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Skilled peer facilitators serve more than 800 people a year in Brooklyn

Special Interest Programme / Partner story

Credit : Kings Against Violence Initiative 

In the heart of Brooklyn, New York City, Kings Against Violence Initiative (KAVI) is working to enrich the lives of young people through education, advocacy, leadership, and community mobilisation. One of its key goals is to help prevent and eliminate the interpersonal violence that threatens young people in this borough. 

KAVI understands that when young people resort to violence, it is often both the symptom and cause of longstanding and systemic inequities, poverty, and marginalisation. “Our work is grounded in the belief that young people are our greatest hope for a more just and peaceful world,” says Anthony Buissereth, KAVI’s co-executive director. “When we partner with our communities to invest in our youth, we understand their challenges and can work to change the course of historical inequities.” 

While violence impacts all communities throughout the United States, higher than average rates of violence have been a persistent issue that deeply impacts communities in urban areas with large, concentrated populations. According to Neighborhood Scout, nearly 50,000 crimes occur annually in the borough of Brooklyn, New York.1 It is no surprise that concerns about public safety and the threat of violence are top of mind for families living in the neighbourhood.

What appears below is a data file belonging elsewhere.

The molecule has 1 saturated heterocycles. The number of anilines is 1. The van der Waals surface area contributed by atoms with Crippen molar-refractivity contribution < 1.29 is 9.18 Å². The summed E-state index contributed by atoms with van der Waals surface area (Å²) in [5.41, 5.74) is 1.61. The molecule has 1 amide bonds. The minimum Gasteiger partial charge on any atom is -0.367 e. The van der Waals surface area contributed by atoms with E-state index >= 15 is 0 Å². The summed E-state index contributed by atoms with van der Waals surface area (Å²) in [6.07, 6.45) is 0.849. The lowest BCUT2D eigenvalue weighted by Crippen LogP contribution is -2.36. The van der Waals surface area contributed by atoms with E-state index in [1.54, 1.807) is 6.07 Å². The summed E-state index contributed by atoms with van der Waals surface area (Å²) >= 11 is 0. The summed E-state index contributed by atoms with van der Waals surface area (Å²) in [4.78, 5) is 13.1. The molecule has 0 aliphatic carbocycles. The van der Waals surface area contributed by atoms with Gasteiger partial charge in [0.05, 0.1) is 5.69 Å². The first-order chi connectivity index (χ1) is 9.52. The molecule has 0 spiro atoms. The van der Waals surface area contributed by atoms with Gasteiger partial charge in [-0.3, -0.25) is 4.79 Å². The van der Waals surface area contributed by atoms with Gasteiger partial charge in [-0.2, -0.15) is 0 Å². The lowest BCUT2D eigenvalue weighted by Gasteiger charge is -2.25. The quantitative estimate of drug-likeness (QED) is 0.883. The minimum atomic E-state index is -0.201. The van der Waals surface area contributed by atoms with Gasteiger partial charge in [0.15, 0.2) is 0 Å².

The name ‘Kings’ comes from the link to Kings County Hospital Center in Brooklyn, where KAVI’s founder Dr Robert Gore works in the emergency department. Dr Gore set up KAVI in 2009 to address the impact of gang and interpersonal violence in Brooklyn. As a result, KAVI teams operate in the hospital, as well as in schools, and the communities throughout the borough. Serving more than 800 young people a year, many of its programmes are run by young adults, KAVI’s Peer Facilitators, who include former KAVI programme participants and graduates from partner high schools. 

In response to gun violence, which is the leading cause of death among 15-to-24-year-olds in the United States,2 the KAVI team is on standby at the hospital emergency room. 

They are ready to provide support services to young people recovering from physical injuries linked to gun violence, as well as the emotional trauma they have experienced. KAVI provides ongoing support for victims and families for up to a year, with some patients continuing to seek their services for even longer. KAVI’s efforts have resulted in significantly reducing re-injury and hospital return rates.3 

In addition, KAVI offers violence prevention and intervention programmes and curriculum in local high schools and engages in community-building initiatives. “I tell all my friends about KAVI because the peer facilitators and the other teens are like family to me now,” says Nerma Lafrance, a student who has graduated from the High School of Human Rights and is now attending college in North Carolina studying psychology. 

This grant falls under Oak Foundation’s Special Interest Programme, which covers a wide range of fields, including environment, health, humanitarian relief, education, and the arts. You can find out more about the programme and its strategy by here. You can also find out more about KAVI on its website by here.

[1] Brooklyn, New York, Crime Rates, Neighborhood Scout, Brooklyn Crime data, Brooklyn annual crimes https://www., (Accessed 31-01-23)

[2] Goldstick JE, Carter PM, Cunningham RM. Current epidemiological trends in firearm mortality in the United States. JAMA Psychiatry 2021;78:241-242. (Accessed 31- 01-23)

[3] Cunningham RM, Carter PM, Ranney M, Zimmerman MA, Blow FC, et al. (2015) Violent reinjury and mortality among youth seeking emergency department care for assault-related injury: a 2-year prospective cohort study. JAMA Pediatr169: 63–70. doi: 10.1001/ jamapediatrics.2014.1900 PMID: 25365147 (Accessed 31-01-23)